Biljanaires are a band. Their (self-written, I assume) artist bio on their Reverb Nation site describes themselves thusly: “Biljanaires are a Rock/Alternative group from Vancouver BC, Canada. Their style of Hard Rock and Alternative influences, electric and acoustic mix of songs with heavy riffs arranged through melodic feel, enables them with an endless path of musical possibilities.” If you think that stilted, hackneyed, probably quite earnest and certainly run-on state of intent gives a hint of what their music sounds like, you are completely correct. There are other, more obvious hints too, (just in case it’s not your job to do research, as it is for yours truly): for one thing, the unintentionally goofy cover of The End of September EP presents some mixed, confused messages. The band logo and the big, smoking black car are probably intended to imply a kind of dated ZZ Top-style chrome-plated badassery, even though it really just suggests a shitty hip-hop mixtape that you bought on the street for too many of your hard-earned dollars. But then, the font of the EP’s title makes me think of The Offspring immediately. Check it out, you’ll get it.
Now, I just gave Biljanaires a lot of shit in that last paragraph, and not much of it had to do with their music. I realize that. This is because I think these boys might have something, but damn if they don’t need to get their aesthetic presentation in order. So, that was the stick, and here is the carrot: the thing is, Biljanaires are not a terrible band. They’re certainly not a particularly good one, and they’ll definitely never be a great band. Biljanaires mostly specialize in fairly generic, sterile rawk-pop, but sprinkled across this very mixed-up EP’s seven tracks, there are a couple of genuinely pleasant, well-executed moments. “Third Beach” is by far the best song here. With its meaty power-chords and slight, summery guitar leads, its a great exercise in putting the pop before the rawk (even switching that “aw” back to a solid “oc”, perhaps). Real nice coda too, with some backing vocals that suggest either some forgotten one-hit wonder from the 90s or one of the more recent 90s revivalist bands, and I mean that as a compliment. Actually, now that I think about it, “Third Beach” would have made a really great Surfer Blood song; its even got the title down. “Little Moon” even has a bit of a Guided By Voices kind of melody going for it, and so does “Everytime I Walk Away” until it ruins itself with clunky chug-chuggy guitars.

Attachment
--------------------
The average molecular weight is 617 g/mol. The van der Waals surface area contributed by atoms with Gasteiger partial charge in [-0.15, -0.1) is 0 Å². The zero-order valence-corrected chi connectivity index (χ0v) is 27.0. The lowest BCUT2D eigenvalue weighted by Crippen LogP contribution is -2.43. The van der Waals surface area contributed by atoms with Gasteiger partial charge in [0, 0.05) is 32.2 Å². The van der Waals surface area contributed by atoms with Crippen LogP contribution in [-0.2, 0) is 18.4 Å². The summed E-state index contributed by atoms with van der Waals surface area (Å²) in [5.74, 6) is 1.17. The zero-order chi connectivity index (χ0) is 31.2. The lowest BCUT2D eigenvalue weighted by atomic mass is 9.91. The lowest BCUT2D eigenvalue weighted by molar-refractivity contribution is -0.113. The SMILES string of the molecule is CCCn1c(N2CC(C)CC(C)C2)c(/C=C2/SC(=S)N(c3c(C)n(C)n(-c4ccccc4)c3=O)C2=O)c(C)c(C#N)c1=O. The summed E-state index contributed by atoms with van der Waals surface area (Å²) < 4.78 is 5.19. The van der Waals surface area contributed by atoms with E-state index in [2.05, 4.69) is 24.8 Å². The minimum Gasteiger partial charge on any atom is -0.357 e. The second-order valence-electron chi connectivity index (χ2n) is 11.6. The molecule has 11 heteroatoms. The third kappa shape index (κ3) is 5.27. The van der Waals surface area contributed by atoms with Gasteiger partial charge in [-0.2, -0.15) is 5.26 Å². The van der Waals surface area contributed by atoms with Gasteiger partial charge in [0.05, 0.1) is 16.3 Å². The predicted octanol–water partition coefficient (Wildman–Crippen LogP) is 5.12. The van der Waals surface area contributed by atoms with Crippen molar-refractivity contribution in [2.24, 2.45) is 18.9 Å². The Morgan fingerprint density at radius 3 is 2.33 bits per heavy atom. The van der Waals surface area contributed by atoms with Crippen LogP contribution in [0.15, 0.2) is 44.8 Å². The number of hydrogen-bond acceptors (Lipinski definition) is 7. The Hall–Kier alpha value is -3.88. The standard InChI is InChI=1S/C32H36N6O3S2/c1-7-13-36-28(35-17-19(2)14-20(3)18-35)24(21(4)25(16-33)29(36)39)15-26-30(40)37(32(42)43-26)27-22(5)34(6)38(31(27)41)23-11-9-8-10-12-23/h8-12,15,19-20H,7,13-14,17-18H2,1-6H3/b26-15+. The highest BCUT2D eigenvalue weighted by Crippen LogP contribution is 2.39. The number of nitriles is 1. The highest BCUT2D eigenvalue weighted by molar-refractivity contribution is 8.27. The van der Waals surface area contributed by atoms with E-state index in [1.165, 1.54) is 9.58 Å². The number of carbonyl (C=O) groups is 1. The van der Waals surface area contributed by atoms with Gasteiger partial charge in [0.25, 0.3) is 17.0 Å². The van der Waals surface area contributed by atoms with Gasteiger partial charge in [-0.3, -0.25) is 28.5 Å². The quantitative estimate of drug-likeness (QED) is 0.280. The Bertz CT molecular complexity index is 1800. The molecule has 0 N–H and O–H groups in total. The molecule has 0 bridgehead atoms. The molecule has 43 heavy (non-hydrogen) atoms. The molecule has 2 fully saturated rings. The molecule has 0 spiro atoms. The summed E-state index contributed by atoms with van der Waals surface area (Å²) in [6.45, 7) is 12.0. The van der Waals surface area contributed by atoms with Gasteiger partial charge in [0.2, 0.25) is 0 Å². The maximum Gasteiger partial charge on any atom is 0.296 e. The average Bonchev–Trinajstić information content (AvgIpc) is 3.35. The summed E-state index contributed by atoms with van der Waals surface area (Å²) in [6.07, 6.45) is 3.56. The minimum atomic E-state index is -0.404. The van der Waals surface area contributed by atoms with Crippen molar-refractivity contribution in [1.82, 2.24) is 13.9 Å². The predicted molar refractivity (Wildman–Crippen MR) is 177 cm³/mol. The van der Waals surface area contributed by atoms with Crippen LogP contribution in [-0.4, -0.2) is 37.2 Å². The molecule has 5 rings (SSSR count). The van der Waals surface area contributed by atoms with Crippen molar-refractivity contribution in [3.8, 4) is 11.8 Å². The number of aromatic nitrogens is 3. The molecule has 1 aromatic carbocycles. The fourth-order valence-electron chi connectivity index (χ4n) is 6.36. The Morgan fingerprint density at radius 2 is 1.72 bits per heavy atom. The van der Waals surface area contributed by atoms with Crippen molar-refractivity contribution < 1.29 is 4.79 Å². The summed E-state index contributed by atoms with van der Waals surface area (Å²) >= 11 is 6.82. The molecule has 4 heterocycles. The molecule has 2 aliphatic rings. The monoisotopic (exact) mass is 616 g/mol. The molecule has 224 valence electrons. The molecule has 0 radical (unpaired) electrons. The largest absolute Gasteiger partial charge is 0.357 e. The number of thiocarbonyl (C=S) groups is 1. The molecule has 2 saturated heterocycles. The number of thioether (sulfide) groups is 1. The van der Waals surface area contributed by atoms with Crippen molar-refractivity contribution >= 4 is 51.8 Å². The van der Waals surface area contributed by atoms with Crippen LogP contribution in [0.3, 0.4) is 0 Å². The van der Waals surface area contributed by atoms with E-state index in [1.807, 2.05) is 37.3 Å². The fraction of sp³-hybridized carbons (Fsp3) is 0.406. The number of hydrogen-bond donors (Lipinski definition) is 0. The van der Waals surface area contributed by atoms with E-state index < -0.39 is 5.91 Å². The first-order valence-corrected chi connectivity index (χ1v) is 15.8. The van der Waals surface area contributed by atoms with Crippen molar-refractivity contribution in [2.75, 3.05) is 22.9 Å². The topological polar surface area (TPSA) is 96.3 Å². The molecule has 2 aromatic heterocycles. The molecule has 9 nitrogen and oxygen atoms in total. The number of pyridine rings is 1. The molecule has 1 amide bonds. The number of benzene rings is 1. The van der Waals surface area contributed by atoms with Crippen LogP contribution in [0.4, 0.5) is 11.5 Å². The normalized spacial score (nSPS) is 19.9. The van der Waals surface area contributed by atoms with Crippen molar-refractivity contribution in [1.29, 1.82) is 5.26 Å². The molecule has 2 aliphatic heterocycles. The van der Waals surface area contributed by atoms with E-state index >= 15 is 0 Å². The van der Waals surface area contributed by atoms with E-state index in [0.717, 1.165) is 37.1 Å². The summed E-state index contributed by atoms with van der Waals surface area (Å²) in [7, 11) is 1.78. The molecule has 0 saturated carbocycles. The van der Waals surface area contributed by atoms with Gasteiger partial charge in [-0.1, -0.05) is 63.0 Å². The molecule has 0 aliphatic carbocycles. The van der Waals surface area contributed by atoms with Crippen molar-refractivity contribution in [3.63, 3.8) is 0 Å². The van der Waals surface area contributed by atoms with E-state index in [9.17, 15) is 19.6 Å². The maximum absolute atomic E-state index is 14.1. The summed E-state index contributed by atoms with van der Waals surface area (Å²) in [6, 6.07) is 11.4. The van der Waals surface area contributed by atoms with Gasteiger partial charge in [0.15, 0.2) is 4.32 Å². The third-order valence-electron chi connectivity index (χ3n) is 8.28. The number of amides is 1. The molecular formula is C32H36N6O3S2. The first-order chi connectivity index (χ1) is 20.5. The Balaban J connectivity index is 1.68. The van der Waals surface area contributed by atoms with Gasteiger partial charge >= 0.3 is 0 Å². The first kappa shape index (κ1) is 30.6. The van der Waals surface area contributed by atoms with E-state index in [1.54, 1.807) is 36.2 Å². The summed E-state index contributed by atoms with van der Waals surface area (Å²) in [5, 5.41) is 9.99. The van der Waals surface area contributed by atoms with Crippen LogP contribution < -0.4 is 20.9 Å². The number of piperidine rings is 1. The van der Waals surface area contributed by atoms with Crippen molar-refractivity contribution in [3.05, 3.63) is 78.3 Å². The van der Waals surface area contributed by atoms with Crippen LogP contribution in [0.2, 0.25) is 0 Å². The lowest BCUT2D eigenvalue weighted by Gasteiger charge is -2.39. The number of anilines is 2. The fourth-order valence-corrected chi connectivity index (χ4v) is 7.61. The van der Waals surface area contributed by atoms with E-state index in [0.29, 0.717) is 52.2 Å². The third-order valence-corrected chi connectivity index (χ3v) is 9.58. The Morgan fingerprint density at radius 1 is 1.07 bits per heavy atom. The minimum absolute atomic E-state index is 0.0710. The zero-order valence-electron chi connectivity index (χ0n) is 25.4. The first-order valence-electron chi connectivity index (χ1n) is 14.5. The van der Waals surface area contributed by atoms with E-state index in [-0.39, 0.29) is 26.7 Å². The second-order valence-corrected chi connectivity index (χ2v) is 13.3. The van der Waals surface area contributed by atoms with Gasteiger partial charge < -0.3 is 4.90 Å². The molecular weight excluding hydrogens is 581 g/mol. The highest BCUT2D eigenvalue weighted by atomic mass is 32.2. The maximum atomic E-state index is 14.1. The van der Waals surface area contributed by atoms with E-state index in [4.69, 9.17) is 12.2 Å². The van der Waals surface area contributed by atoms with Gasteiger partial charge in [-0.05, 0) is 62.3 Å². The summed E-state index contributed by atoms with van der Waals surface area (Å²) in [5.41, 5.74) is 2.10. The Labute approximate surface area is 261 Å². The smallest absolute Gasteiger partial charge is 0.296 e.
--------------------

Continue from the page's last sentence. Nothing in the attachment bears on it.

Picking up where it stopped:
And therein lies Biljanaires greatest weakness: these guys seem to have a pretty big soft spot for the dulcet tones of Chad Kroeger and Dave Grohl’s particular brand of Top 40 crunch-rock, and unfortunately, they are mostly successful in their attempts to replicate the guitar sounds of their heroes (in case you had to look up “dulcet”, yes, I am laying the sarcasm on real thick). It’s a shame, because that kind of unpleasantness really serves to undercut some decent tunes.
So, my open address to Biljanaires:
Gentlemen. You’ve done some good work, and some not-as-good work. But I really do think you’ve got the potential to do more of that good work. Listen to “Third Beach” again. That’s your ticket, sweethearts. Keep working that.
Oh, and change that fucking band name.
© Justin Santelli, Music Vice
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